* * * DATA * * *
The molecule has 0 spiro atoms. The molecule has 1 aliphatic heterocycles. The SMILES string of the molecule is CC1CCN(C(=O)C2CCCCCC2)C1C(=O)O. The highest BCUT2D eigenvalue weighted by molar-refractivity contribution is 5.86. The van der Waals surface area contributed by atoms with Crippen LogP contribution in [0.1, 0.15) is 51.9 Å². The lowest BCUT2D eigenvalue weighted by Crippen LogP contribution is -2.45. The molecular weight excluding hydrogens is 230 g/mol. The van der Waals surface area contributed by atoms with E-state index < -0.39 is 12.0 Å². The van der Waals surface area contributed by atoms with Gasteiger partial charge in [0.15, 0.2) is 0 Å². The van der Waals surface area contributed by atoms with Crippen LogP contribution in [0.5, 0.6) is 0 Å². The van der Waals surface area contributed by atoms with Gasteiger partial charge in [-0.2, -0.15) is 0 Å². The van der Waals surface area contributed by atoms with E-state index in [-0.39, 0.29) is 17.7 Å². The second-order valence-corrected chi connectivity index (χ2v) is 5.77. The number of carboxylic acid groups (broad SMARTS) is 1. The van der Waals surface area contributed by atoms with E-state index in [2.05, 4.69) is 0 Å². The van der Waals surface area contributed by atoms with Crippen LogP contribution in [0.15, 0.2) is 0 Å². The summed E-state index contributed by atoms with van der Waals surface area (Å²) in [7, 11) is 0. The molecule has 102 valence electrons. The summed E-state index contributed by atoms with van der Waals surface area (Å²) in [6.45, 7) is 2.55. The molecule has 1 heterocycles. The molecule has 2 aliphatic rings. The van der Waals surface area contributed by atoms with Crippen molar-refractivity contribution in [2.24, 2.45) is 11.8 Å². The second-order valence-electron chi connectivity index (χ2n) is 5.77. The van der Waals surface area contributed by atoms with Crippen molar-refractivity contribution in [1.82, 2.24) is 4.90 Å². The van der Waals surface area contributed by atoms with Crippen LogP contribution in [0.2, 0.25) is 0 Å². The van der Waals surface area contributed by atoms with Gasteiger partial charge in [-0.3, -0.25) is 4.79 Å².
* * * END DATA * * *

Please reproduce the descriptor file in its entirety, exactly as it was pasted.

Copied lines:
The molecule has 0 spiro atoms. The molecule has 1 aliphatic heterocycles. The SMILES string of the molecule is CC1CCN(C(=O)C2CCCCCC2)C1C(=O)O. The highest BCUT2D eigenvalue weighted by molar-refractivity contribution is 5.86. The van der Waals surface area contributed by atoms with Crippen LogP contribution in [0.1, 0.15) is 51.9 Å². The lowest BCUT2D eigenvalue weighted by Crippen LogP contribution is -2.45. The molecular weight excluding hydrogens is 230 g/mol. The van der Waals surface area contributed by atoms with E-state index < -0.39 is 12.0 Å². The van der Waals surface area contributed by atoms with Gasteiger partial charge in [0.15, 0.2) is 0 Å². The van der Waals surface area contributed by atoms with Crippen LogP contribution in [0.5, 0.6) is 0 Å². The van der Waals surface area contributed by atoms with Gasteiger partial charge in [-0.2, -0.15) is 0 Å². The van der Waals surface area contributed by atoms with E-state index in [-0.39, 0.29) is 17.7 Å². The second-order valence-corrected chi connectivity index (χ2v) is 5.77. The number of carboxylic acid groups (broad SMARTS) is 1. The van der Waals surface area contributed by atoms with E-state index in [2.05, 4.69) is 0 Å². The van der Waals surface area contributed by atoms with Crippen LogP contribution in [0.15, 0.2) is 0 Å². The summed E-state index contributed by atoms with van der Waals surface area (Å²) in [7, 11) is 0. The molecule has 102 valence electrons. The summed E-state index contributed by atoms with van der Waals surface area (Å²) in [6.45, 7) is 2.55. The molecule has 1 heterocycles. The molecule has 2 aliphatic rings. The van der Waals surface area contributed by atoms with Crippen molar-refractivity contribution in [2.24, 2.45) is 11.8 Å². The second-order valence-electron chi connectivity index (χ2n) is 5.77. The van der Waals surface area contributed by atoms with Crippen molar-refractivity contribution in [1.82, 2.24) is 4.90 Å². The van der Waals surface area contributed by atoms with Crippen LogP contribution in [0.2, 0.25) is 0 Å². The van der Waals surface area contributed by atoms with Gasteiger partial charge in [-0.3, -0.25) is 4.79 Å².